J here for my first posting!
A few weeks ago, we re-did a hutch my dad made when I was little, and I “inherited” when L and I got married. As L mentioned, she was spending her time sanding, priming, and painting while I did most of the fabrication and assembly. Stealing an idea from Alton Brown’s show Good Eats, the “software” I used was:
- four 8′ pieces of 1×3 poplar,
- a 2 foot by 4 foot piece of 1/8″ MDF and
- one 6′ piece of 1×6 pine.
The “hardware” was:
- a tablesaw (with both regular and dado blades)
- a pocket screw set from Kreg
- an electric screwdriver (“heavy-duty” battery driven one worked for me)
- a small compressor
- and a small finish nail gun…And lots of energy 🙂
The trim was very simple. Using the 1×3 poplar, I wrapped the trim around the corner using a simple butt joint; meaning, the front piece of trim sticks out past the edge of the furniture and the side pieces of trim butt up against it. Once nailed and glued on, I spent lots of time filling any gaps you could see in the joint and sanding it, which makes it look almost like one piece of wood once its painted. Then I made the new rectangular legs out of 3 pieces of 1×3 (for an almost square 3″ leg).
Drawer fronts. This was extremely simple (even more simple than the trim). For each drawer I cut two pieces out of the 1×6: One was the dimensions wanted the drawer front to be (what it looked like from the outside), and the other was the dimensions of the inside of the drawer. After nailing one to the other (from the inside, smaller piece so you wouldn’t see the nail heads), we attached the existing drawer body to the new drawer front (again with the nailgun), and off we went!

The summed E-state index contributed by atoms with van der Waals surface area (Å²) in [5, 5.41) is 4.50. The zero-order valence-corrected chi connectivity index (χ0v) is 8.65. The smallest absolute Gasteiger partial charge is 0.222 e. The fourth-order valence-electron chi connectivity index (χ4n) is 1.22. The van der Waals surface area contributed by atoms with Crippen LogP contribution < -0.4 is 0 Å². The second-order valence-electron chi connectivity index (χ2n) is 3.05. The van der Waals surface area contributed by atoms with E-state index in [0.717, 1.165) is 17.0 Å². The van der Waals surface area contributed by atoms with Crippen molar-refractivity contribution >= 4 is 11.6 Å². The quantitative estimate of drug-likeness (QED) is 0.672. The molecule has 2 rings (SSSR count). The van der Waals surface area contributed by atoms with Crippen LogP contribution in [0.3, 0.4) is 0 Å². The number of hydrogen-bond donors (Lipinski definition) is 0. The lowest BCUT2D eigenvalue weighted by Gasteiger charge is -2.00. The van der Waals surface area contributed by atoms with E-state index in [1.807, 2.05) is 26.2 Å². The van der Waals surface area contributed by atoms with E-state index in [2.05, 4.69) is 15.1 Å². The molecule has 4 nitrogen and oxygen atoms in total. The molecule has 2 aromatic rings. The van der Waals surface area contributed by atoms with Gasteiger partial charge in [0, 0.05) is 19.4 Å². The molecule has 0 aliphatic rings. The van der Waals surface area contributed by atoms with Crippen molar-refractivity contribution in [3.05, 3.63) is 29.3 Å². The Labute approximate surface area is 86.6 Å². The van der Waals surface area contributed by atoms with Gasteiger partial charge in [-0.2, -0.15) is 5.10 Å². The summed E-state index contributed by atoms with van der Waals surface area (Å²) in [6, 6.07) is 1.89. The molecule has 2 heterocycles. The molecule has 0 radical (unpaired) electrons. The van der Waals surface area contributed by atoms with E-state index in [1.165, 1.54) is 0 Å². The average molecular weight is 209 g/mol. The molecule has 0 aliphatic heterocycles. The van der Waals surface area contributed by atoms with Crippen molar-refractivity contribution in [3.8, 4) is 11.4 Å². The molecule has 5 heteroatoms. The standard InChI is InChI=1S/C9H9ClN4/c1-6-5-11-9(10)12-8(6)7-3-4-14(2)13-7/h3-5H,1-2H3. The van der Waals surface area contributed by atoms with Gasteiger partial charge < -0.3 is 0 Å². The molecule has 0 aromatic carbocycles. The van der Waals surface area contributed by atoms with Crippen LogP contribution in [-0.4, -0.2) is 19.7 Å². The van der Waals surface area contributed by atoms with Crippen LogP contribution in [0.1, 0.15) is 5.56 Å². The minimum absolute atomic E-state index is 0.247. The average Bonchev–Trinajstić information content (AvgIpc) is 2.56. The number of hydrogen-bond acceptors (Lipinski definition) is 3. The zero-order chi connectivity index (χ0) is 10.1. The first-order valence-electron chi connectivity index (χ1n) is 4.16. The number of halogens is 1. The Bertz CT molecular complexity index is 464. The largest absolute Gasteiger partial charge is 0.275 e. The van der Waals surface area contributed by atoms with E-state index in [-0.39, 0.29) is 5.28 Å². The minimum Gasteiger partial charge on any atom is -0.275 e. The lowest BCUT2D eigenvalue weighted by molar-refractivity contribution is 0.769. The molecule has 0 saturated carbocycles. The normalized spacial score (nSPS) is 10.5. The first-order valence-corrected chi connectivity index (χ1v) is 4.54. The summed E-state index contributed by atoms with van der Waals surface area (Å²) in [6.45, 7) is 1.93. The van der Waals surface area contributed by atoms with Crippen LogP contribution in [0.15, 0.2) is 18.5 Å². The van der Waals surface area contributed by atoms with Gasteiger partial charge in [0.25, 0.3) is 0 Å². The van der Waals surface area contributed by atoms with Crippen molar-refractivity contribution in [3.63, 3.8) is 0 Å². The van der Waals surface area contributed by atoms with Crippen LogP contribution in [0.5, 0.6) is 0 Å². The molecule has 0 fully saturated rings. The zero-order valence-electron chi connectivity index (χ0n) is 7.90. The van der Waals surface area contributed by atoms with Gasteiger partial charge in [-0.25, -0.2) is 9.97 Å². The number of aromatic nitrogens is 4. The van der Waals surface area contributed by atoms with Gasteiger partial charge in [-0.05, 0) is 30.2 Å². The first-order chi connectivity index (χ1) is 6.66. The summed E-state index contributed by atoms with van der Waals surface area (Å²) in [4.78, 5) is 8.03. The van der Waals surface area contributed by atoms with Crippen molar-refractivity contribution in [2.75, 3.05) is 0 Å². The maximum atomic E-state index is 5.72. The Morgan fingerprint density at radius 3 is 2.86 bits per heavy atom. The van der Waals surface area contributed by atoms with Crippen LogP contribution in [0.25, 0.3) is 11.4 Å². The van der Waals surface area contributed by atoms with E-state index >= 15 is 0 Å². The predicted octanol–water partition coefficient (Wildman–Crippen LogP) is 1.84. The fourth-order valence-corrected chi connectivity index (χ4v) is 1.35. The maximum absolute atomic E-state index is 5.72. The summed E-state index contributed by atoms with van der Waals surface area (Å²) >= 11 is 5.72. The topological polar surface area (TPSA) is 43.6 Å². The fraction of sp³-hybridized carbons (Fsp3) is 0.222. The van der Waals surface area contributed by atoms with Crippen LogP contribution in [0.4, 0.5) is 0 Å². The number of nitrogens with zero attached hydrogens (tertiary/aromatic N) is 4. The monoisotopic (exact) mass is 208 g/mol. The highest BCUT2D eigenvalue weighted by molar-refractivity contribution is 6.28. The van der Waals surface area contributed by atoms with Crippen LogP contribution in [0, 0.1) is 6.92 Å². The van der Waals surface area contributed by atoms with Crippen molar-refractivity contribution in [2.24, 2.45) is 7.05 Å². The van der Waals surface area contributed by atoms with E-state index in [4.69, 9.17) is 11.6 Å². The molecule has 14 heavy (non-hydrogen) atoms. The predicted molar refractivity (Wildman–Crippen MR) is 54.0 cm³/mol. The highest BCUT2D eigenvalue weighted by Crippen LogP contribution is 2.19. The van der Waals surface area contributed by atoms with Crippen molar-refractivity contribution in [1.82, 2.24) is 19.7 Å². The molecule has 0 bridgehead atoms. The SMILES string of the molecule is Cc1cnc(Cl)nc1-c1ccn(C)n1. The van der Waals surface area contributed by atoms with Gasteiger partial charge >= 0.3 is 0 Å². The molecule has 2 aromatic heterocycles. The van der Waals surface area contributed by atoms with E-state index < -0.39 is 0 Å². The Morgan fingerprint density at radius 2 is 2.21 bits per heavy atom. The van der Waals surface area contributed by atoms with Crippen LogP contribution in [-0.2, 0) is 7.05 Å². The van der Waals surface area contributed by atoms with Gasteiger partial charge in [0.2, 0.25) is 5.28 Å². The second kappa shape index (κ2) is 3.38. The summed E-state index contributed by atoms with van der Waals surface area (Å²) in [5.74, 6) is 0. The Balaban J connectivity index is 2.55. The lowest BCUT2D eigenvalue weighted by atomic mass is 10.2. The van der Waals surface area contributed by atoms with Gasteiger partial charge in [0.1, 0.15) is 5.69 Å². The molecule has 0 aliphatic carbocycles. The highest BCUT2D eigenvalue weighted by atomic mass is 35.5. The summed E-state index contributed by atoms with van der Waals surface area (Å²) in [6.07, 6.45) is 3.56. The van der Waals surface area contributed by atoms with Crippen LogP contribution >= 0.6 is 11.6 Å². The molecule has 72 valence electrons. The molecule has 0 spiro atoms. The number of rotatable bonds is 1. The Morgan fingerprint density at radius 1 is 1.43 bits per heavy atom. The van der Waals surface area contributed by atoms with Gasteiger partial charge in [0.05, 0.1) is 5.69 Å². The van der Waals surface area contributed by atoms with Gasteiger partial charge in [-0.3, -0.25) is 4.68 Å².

Door fronts. This took the most amount of time, but I was surprised at how quickly it came together. Started out by cutting all the pieces of wood for the door frames from the 1×3 poplar. Again, the corners were going to be simple butt joints (no complicated, mitered cuts for this project!), and the face of the door was going to be MDF. I used a stacked dado blade on the table saw to make a “channel” on the inside edge of each piece of the frame. Once all the wood was cut and dry fitted, I got onto the actual assembly, bringing us to my new favorite piece of equipment/technique. Pocket screws. You may laugh, but last weekend, I found out that pocket screws are one of my great loves (besides my lovely wife L and our stinky dog Maggie). Using the nifty pocket screw set from Kreg, I was able to put the door front frame together in no time — giving L plenty of time to ham it up for the camera.
After that, it was easy to plop the MDF in the center of the door and staple it into place. After a bunch more sanding, painting, and a coat or two of polyurathane, we were done. I know we’ve posted this picture before, but we’re proud of the results: our new/old hutch!